Japan's Glico Dairy Products has added value in a different way-by incorporating indulgence with health. The company's new bifidobacteria-containing yogurt includes whole blueberries, which are a source of antioxidative polyphenols, and five fruit juices (lemon, apple, raspberry, grapefruit and passionfruit). Here's the kick: It is finished off with white rum.

Back in Europe, Mona GmbH, Austria, markets the Well & Active drink line, which is fermented milk and fruit juice (apple, mango and tropical light). Through the brand name and label declaration of "probiotic milk," consumers are aware that this beverage is associated with wellness.

Germany's Plus Vertriebs recently added ProBiotischer Drink to its Almsana yogurt brand. Plus Vertriebs is a probiotic-containing fermented milk that contains oligofructose, a fiber ingredient that acts synergistically with the probiotics, increasing their activity and efficacy.

In the Czech Republic, Valasske Mezirici dairy has rolled out a range of probiotic yogurt drinks targeted to different age groups. For young children, the yogurt drink is enriched with vitamins A, C and E. Cartons are adorned with the popular Czech cartoon character Pohadka. For on-the-go, young active adults who demand more out of their beverages, the Zdrave Osvezeni line has added fiber.

From Wales in the United Kingdom, Rachel's Organic Dairy Ltd., recently grew its product line with a fat-free probiotic yogurt range. The yogurts contain L. acidophilus and Bifidobacterium lactis.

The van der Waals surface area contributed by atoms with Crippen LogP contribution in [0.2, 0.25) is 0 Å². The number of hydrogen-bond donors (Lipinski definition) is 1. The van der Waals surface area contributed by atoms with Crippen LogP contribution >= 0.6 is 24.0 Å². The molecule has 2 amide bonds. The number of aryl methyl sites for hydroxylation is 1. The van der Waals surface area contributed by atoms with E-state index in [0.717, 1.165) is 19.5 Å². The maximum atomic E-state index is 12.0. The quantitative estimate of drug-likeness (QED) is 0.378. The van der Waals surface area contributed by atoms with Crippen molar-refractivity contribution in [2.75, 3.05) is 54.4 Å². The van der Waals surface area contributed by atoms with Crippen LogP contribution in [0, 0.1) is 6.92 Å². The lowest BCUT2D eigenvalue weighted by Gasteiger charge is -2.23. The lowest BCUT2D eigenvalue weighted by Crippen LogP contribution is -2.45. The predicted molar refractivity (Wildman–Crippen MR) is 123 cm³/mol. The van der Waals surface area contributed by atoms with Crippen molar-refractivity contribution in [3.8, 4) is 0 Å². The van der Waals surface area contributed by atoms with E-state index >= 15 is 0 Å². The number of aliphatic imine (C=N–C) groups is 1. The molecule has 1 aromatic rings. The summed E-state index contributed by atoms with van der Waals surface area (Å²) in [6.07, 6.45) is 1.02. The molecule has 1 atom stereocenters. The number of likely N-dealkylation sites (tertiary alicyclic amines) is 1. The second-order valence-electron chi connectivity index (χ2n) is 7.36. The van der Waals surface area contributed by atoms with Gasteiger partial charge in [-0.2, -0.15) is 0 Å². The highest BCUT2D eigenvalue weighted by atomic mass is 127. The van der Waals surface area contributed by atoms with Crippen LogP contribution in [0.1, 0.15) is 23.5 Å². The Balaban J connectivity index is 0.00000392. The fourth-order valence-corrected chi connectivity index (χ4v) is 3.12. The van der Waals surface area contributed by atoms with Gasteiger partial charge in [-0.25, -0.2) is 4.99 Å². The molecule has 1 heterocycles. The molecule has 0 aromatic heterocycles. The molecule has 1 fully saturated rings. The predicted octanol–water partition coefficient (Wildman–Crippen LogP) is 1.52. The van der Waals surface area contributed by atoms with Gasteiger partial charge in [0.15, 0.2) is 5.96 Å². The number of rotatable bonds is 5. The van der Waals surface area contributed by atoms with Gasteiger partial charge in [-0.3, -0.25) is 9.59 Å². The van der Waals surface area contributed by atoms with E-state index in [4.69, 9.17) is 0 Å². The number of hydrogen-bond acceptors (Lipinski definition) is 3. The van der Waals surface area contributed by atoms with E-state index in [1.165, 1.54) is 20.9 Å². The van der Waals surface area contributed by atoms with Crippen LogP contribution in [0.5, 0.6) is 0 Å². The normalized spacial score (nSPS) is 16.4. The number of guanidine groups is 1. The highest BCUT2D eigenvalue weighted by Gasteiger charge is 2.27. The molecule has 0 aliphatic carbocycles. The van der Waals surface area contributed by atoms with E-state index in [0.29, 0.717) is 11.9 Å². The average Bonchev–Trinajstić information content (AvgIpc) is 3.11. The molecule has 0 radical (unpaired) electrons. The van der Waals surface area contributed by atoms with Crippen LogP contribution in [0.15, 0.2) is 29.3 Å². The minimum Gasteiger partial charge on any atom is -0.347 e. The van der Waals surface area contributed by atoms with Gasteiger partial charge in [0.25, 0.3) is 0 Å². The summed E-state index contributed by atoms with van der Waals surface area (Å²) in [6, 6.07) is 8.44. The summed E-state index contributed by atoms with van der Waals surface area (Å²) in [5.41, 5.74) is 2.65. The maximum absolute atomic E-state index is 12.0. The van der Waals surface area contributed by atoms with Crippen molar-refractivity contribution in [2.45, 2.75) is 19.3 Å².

Rachel's, along with many other Western European dairies, uses the term "bio" to convey the inclusion of live and active cultures to consumers. This is a term that could catch on in the United States, as it is a subtle way of communicating the addition of beneficial bacteria, without actually calling them out.

The subtleties used by Rachel's, which was owned by Horizon Organic when Horizon was purchased by Dean Foods Co., Dallas, earlier this year, may be just what the U.S. probiotic-containing dairy foods industry needs to get the category going.

Probiotics are already making their way into non-dairy foods in Europe. For example, in March, Arla Foods, Sweden, grew its Cultura® brand with a range of fermented products containing the active lactic acid culture, L. paracasei F19. Fortunately, some of the beverages are based on a blend of yogurt and juice; however, there is a non-dairy probiotic juice line. The probiotic strain F19 was developed and patented by Arla Foods. It is said to actively help maintain a healthy stomach.

The Cultura line directly competes with the ProViva® line from Skane Dairy, also of Sweden. The original ProViva fruit drink comes in a 1-liter carton that contains multiple servings. The new ProViva Shot! comes in 80ml daily dose "pots," as they are described in Sweden. The fruit-flavored shots use ground oatmeal as the base. The Shot is a concentrated form of ProViva and contains fives times as many bacteria as the equivalent quantity of ProViva fruit drink, which means around 250 million beneficial bacteria per milliliter.

All of the offerings in the ProViva line use Lactobacillus plantarum 299v, which the company says is a strain that has been scientifically tested on humans and shown to be safe and effective. According to the company, consuming ProViva on a regular basis helps maintain a healthy digestive system and keeps harmful bacteria at bay, thereby helping the immune system.

As you can see, probiotic-containing dairy foods are alive and thriving in other parts of the world. U.S. consumers deserve these health and wellness products, too. It is up to the U.S. dairy industry to deliver them. Now is the time to seize the opportunity and innovate.